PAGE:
Monday, August 17, 2015

How Do You Mark Your Place in a Book?

Book Care: Marking Your Place Without Spoiling Your Book

I don't revere books, but I do respect and enjoy them and I take care to preserve mine. So when I read books I do as little as possible that might despoil them.

When I read a book, I use a paper bookmark - either an actual bookmark from a bookstore or a thin piece of clean paper. Note that if the paper isn't clean, whatever is on the paper can soak into the paper, despoiling it. And if any non-standard bookmark is too thick, it can warp or bend the paper. Metal bookmarks may look fun, but clips will deform the paper. (See my Gift Ideas on the sidebar for bookmark ideas.)

Someone once brought me a gift from Hawaii, a miniature surfboard that is meant to be a bookmark. It was made of wood and it was stained. But it hadn't been varnished and the wood smelled of the stain. The bookmark also wasn't flat, so while it was a thoughtful gift I couldn't use it because it wasn't flat enough and the residual smell of the stain would have transferred to the papers.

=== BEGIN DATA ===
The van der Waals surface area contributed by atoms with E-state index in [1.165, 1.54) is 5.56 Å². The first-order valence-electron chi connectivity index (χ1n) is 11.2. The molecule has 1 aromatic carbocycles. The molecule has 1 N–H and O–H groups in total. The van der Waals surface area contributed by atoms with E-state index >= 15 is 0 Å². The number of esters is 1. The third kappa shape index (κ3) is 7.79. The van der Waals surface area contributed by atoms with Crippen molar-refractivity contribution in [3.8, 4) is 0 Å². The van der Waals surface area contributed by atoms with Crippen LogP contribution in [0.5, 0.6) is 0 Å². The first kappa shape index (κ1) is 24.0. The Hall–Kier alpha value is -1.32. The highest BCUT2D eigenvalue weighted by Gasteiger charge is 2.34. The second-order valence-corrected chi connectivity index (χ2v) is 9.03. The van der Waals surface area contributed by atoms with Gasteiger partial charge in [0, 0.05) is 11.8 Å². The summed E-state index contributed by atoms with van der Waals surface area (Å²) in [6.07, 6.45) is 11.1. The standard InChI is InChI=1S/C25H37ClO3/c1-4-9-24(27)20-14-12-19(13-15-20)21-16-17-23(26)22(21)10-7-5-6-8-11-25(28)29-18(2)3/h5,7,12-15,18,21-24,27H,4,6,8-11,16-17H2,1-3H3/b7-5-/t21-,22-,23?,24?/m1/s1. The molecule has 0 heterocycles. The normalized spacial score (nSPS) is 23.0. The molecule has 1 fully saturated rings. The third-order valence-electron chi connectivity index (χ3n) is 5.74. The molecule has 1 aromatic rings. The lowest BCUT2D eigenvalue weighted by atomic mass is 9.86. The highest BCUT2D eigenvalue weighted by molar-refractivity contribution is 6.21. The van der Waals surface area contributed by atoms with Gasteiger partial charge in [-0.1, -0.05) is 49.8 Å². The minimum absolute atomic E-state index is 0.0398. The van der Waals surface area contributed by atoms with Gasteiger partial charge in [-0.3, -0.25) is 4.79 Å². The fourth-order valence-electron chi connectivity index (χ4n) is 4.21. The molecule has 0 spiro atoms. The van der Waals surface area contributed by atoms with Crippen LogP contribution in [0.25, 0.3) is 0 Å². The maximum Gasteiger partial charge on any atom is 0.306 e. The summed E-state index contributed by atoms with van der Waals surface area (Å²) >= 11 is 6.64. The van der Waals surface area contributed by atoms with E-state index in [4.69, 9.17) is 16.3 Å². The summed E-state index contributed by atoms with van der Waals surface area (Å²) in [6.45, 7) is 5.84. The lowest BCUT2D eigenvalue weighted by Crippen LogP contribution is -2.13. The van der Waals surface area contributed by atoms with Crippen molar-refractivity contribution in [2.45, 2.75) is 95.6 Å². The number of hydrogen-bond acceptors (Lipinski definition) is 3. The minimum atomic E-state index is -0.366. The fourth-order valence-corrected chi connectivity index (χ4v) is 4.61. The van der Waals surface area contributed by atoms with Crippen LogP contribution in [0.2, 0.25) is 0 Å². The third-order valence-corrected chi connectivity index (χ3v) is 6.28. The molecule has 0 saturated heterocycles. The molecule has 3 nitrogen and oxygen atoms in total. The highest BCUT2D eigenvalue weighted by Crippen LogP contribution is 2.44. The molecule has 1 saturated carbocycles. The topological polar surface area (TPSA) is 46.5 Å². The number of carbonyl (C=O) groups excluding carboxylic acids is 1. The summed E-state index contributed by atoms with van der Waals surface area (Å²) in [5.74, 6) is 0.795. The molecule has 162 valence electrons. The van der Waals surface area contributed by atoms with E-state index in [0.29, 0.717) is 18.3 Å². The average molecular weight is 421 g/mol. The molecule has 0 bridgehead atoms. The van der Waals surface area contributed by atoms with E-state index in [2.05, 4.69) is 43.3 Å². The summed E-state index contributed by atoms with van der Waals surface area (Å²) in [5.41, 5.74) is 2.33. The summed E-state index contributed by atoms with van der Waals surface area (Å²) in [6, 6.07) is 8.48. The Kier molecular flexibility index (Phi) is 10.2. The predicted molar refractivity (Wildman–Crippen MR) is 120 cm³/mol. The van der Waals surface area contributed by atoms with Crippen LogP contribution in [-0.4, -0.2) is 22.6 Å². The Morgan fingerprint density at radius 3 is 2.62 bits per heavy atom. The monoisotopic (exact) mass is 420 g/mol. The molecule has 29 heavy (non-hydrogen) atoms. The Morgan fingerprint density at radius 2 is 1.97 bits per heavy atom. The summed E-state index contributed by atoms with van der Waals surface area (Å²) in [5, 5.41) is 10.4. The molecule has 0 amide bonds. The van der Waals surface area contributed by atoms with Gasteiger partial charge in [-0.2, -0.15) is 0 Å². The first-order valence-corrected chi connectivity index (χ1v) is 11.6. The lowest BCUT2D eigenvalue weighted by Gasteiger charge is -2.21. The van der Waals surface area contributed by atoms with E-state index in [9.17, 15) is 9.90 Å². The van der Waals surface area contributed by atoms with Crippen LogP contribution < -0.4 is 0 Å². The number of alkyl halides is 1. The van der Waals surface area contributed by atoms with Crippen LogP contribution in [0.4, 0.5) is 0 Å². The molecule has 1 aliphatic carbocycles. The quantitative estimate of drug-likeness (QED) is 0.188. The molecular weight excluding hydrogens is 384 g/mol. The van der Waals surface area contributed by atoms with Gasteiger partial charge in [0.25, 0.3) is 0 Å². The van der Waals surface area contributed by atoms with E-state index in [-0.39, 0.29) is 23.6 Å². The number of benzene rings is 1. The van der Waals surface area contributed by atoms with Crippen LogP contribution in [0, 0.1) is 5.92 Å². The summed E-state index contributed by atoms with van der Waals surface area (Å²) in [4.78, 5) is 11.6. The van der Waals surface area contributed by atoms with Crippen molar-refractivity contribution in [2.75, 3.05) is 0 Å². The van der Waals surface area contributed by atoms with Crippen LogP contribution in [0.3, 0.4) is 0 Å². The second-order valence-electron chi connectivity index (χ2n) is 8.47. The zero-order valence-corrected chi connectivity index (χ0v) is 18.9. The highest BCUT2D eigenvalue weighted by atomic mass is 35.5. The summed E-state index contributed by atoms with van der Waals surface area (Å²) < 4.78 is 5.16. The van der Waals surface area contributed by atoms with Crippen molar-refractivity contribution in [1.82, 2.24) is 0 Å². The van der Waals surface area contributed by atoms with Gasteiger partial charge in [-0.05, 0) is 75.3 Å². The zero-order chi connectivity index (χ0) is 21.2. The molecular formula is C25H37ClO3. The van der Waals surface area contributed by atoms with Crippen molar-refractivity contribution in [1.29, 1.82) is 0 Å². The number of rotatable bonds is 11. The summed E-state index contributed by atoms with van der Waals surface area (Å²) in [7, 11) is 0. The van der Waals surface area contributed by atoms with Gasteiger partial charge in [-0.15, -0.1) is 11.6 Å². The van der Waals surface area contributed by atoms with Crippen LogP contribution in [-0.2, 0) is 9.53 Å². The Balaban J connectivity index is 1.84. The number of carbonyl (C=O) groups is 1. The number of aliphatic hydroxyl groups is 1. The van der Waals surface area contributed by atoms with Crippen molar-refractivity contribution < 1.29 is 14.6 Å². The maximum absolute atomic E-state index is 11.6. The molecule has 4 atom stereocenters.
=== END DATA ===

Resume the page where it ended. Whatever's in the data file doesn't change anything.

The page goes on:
I definitely don't use paper clips, which will deform the paper, and as you work your way through the book it will leave an ugly mess out of the pages. I never bend the corners, a technique which has a similar effect.

To remember where on the page I left off, I position the bookmark over the paragraph where I will begin reading again. That means the bookmark may dangle out of the top of the book, the side, or the bottom. Most bookmarks have printing on them, and I pick a side that represents the side of the book where I left off. It's very easy picking up where I left off reading that way.

And the way I treat a book is the same whether it's my book or one I've borrowed from a friend, or a book from the library. The better we all treat books the longer they will last for everyone. A Facebook friend built a small box outside her home that serves as a lending library into which she places her own books, a great way to share her love of books with her neighbors or anyone else who passes by her home.

(Photo: Roberta King.)

(c) 2015. Alan Eggleston. All Rights Reserved.

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